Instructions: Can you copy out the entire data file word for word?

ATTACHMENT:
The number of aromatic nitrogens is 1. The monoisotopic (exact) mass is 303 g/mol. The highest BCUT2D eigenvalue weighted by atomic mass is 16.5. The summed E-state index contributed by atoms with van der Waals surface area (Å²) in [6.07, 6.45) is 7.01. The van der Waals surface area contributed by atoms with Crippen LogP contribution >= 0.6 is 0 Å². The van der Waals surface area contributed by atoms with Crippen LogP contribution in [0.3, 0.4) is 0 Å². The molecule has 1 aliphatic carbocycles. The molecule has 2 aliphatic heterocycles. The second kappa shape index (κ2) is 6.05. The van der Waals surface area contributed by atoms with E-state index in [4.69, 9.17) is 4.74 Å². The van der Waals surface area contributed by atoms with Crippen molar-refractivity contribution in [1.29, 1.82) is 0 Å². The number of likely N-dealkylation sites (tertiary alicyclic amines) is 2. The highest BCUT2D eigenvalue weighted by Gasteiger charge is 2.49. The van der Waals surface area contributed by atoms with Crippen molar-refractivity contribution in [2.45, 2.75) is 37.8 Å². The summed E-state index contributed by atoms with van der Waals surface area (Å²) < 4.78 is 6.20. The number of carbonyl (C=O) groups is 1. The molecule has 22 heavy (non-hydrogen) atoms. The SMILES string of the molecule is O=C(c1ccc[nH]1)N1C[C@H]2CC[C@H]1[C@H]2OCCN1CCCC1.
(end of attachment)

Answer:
The number of aromatic nitrogens is 1. The monoisotopic (exact) mass is 303 g/mol. The highest BCUT2D eigenvalue weighted by atomic mass is 16.5. The summed E-state index contributed by atoms with van der Waals surface area (Å²) in [6.07, 6.45) is 7.01. The van der Waals surface area contributed by atoms with Crippen LogP contribution >= 0.6 is 0 Å². The van der Waals surface area contributed by atoms with Crippen LogP contribution in [0.3, 0.4) is 0 Å². The molecule has 1 aliphatic carbocycles. The molecule has 2 aliphatic heterocycles. The second kappa shape index (κ2) is 6.05. The van der Waals surface area contributed by atoms with E-state index in [4.69, 9.17) is 4.74 Å². The van der Waals surface area contributed by atoms with Crippen molar-refractivity contribution in [1.29, 1.82) is 0 Å². The number of likely N-dealkylation sites (tertiary alicyclic amines) is 2. The highest BCUT2D eigenvalue weighted by Gasteiger charge is 2.49. The van der Waals surface area contributed by atoms with Crippen molar-refractivity contribution in [2.45, 2.75) is 37.8 Å². The summed E-state index contributed by atoms with van der Waals surface area (Å²) < 4.78 is 6.20. The number of carbonyl (C=O) groups is 1. The molecule has 22 heavy (non-hydrogen) atoms. The SMILES string of the molecule is O=C(c1ccc[nH]1)N1C[C@H]2CC[C@H]1[C@H]2OCCN1CCCC1.